I've clearly had a few more days to reflect and I think that'll be one stone among many of an avalanche of a return to the kinds of nationalism, racism, colonialism, and nativism that have defined Europe's relationship to the world for much of the past few centuries.

It looks like Brexit itself will potentially be less disastrous than we thought (but still awful enough to probably deal a final blow to England's global importance) but it's still part of a wave of a return to the pre-EU Europe of strife and viral anti-immigration.

I think we're seeing in Brexit the beginnings of the end of that grand experiment of cooperation and I don't think it's good for the world, especially with global powers supplanting the EU in importance already. Might be a return to mass warfare as a common part of life even.

Do you have any daily rituals or rituals associated with your work? 

I wake up every morning at 5 or 5:30, make myself a pot of coffee, and play jazz then I start writing. Something about it just gets me into the zone. 

Favorite recent films, books, and music? Anything that really made a mark and that you feel might be something that sticks with you or leaves an impression long-term? (I know you discuss a lot of these things on Twitter, too, but I’m curious what you’d single out.)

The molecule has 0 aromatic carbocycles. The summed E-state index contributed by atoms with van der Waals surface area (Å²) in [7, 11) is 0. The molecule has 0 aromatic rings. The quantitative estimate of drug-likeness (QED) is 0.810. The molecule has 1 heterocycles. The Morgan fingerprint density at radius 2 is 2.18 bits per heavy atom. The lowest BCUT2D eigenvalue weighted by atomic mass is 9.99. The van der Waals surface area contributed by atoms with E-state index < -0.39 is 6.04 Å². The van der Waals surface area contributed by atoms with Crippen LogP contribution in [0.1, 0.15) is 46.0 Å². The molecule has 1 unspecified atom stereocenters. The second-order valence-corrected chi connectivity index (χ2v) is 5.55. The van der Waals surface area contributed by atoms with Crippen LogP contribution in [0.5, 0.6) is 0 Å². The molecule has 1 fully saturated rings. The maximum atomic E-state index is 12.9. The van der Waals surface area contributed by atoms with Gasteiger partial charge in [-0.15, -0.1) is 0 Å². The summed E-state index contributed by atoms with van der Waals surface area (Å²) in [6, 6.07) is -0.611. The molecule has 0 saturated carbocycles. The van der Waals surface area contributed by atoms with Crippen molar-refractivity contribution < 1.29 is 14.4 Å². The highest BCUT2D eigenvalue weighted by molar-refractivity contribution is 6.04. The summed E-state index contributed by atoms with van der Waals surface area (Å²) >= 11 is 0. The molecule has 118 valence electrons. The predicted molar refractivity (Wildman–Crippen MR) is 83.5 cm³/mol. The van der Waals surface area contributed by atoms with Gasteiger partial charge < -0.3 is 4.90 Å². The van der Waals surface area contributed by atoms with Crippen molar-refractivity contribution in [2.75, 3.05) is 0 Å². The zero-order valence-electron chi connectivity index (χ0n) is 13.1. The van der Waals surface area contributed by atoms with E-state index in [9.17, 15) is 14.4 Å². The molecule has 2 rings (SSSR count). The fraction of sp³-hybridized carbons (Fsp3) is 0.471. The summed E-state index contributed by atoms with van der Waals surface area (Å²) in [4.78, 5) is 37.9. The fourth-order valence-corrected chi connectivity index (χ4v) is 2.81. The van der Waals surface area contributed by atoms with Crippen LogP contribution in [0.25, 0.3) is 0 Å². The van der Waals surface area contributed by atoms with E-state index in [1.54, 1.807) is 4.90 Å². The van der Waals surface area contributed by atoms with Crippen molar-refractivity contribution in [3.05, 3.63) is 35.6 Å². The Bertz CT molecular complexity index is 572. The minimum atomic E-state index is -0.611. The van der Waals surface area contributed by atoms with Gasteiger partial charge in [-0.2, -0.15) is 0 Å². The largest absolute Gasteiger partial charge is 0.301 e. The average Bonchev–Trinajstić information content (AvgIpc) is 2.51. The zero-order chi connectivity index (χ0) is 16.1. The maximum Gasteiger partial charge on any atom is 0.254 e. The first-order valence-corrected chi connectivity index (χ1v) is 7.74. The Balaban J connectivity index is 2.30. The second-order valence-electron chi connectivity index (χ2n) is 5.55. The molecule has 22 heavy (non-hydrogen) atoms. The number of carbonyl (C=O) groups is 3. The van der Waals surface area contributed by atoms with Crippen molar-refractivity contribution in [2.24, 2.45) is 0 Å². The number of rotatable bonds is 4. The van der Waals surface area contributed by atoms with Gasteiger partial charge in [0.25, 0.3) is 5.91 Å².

Right now, my favorite piece of anything is N.K. Jemisin's book The Fifth Season. It's just wonderful fantasy/sci-fi stuff. I felt the same way after reading it as I did after the Fellowship of the Ring. The world just grips you, and it inspires me to write fiction too.

Unrelated to the above topics, are the Warriors or the Cavs your championship favorites for next year? It’s okay if you pick the Spurs, too, I wouldn’t mind. Spurs just drafted a pretty awesome point guard, after all.

I'm answering this post-KD news, but it almost feels unfair now to say the Warriors are my favorites. They are maybe the greatest collection of talent ever.